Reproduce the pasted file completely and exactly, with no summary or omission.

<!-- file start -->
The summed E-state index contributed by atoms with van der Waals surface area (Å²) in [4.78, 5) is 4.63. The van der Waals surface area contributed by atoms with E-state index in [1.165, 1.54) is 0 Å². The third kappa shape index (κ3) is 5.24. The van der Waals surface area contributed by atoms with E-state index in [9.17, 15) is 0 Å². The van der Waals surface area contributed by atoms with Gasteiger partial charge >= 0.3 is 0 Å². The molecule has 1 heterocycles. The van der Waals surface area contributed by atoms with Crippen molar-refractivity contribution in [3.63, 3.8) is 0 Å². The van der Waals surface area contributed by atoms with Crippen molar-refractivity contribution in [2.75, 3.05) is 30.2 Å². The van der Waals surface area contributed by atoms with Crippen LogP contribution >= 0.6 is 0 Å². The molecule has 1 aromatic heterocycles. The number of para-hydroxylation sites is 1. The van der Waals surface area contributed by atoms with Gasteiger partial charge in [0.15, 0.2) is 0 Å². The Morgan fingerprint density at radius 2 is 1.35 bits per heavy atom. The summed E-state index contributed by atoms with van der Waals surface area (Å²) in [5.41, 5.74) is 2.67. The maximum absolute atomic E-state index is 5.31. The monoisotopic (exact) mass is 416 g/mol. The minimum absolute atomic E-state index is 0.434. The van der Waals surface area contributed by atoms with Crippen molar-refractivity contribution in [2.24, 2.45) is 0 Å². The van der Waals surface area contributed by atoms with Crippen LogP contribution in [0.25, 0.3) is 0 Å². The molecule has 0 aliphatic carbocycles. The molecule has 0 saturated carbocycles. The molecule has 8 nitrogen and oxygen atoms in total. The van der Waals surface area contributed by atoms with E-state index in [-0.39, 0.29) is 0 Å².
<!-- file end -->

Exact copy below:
The summed E-state index contributed by atoms with van der Waals surface area (Å²) in [4.78, 5) is 4.63. The van der Waals surface area contributed by atoms with E-state index in [1.165, 1.54) is 0 Å². The third kappa shape index (κ3) is 5.24. The van der Waals surface area contributed by atoms with E-state index in [9.17, 15) is 0 Å². The van der Waals surface area contributed by atoms with Gasteiger partial charge >= 0.3 is 0 Å². The molecule has 1 heterocycles. The van der Waals surface area contributed by atoms with Crippen molar-refractivity contribution in [3.63, 3.8) is 0 Å². The van der Waals surface area contributed by atoms with Crippen molar-refractivity contribution in [2.75, 3.05) is 30.2 Å². The van der Waals surface area contributed by atoms with Crippen LogP contribution >= 0.6 is 0 Å². The molecule has 1 aromatic heterocycles. The number of para-hydroxylation sites is 1. The van der Waals surface area contributed by atoms with Gasteiger partial charge in [0.15, 0.2) is 0 Å². The Morgan fingerprint density at radius 2 is 1.35 bits per heavy atom. The summed E-state index contributed by atoms with van der Waals surface area (Å²) in [5.41, 5.74) is 2.67. The maximum absolute atomic E-state index is 5.31. The monoisotopic (exact) mass is 416 g/mol. The minimum absolute atomic E-state index is 0.434. The van der Waals surface area contributed by atoms with Crippen molar-refractivity contribution in [2.24, 2.45) is 0 Å². The van der Waals surface area contributed by atoms with Crippen LogP contribution in [0.25, 0.3) is 0 Å². The molecule has 0 aliphatic carbocycles. The molecule has 0 saturated carbocycles. The molecule has 8 nitrogen and oxygen atoms in total. The van der Waals surface area contributed by atoms with E-state index in [-0.39, 0.29) is 0 Å².